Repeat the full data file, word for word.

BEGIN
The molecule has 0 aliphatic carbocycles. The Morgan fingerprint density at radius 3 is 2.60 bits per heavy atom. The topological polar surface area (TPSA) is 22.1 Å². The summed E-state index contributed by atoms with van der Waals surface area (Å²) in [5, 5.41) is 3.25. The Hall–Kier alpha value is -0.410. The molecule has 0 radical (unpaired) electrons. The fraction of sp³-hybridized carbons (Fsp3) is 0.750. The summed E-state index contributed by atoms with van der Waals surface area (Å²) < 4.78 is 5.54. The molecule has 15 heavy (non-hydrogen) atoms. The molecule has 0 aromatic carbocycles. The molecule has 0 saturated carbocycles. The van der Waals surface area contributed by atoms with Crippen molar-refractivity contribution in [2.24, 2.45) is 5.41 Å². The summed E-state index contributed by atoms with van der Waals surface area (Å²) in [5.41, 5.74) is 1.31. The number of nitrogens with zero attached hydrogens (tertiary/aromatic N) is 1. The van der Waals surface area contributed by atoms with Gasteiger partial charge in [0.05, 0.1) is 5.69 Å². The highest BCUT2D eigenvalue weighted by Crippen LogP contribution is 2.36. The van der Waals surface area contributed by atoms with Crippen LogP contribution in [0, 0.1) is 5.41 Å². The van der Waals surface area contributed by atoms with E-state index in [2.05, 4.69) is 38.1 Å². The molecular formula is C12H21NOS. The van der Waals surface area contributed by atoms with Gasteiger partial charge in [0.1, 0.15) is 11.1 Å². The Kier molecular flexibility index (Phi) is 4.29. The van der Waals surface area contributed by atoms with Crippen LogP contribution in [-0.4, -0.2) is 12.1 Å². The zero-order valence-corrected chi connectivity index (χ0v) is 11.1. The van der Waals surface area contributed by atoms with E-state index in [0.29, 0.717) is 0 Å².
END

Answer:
The molecule has 0 aliphatic carbocycles. The Morgan fingerprint density at radius 3 is 2.60 bits per heavy atom. The topological polar surface area (TPSA) is 22.1 Å². The summed E-state index contributed by atoms with van der Waals surface area (Å²) in [5, 5.41) is 3.25. The Hall–Kier alpha value is -0.410. The molecule has 0 radical (unpaired) electrons. The fraction of sp³-hybridized carbons (Fsp3) is 0.750. The summed E-state index contributed by atoms with van der Waals surface area (Å²) < 4.78 is 5.54. The molecule has 15 heavy (non-hydrogen) atoms. The molecule has 0 aromatic carbocycles. The molecule has 0 saturated carbocycles. The van der Waals surface area contributed by atoms with Crippen molar-refractivity contribution in [2.24, 2.45) is 5.41 Å². The summed E-state index contributed by atoms with van der Waals surface area (Å²) in [5.41, 5.74) is 1.31. The number of nitrogens with zero attached hydrogens (tertiary/aromatic N) is 1. The van der Waals surface area contributed by atoms with Gasteiger partial charge in [0.05, 0.1) is 5.69 Å². The highest BCUT2D eigenvalue weighted by Crippen LogP contribution is 2.36. The van der Waals surface area contributed by atoms with Crippen LogP contribution in [0, 0.1) is 5.41 Å². The van der Waals surface area contributed by atoms with E-state index in [2.05, 4.69) is 38.1 Å². The molecular formula is C12H21NOS. The van der Waals surface area contributed by atoms with Gasteiger partial charge in [0.1, 0.15) is 11.1 Å². The Kier molecular flexibility index (Phi) is 4.29. The van der Waals surface area contributed by atoms with Crippen LogP contribution in [-0.4, -0.2) is 12.1 Å². The zero-order valence-corrected chi connectivity index (χ0v) is 11.1. The van der Waals surface area contributed by atoms with E-state index in [0.29, 0.717) is 0 Å².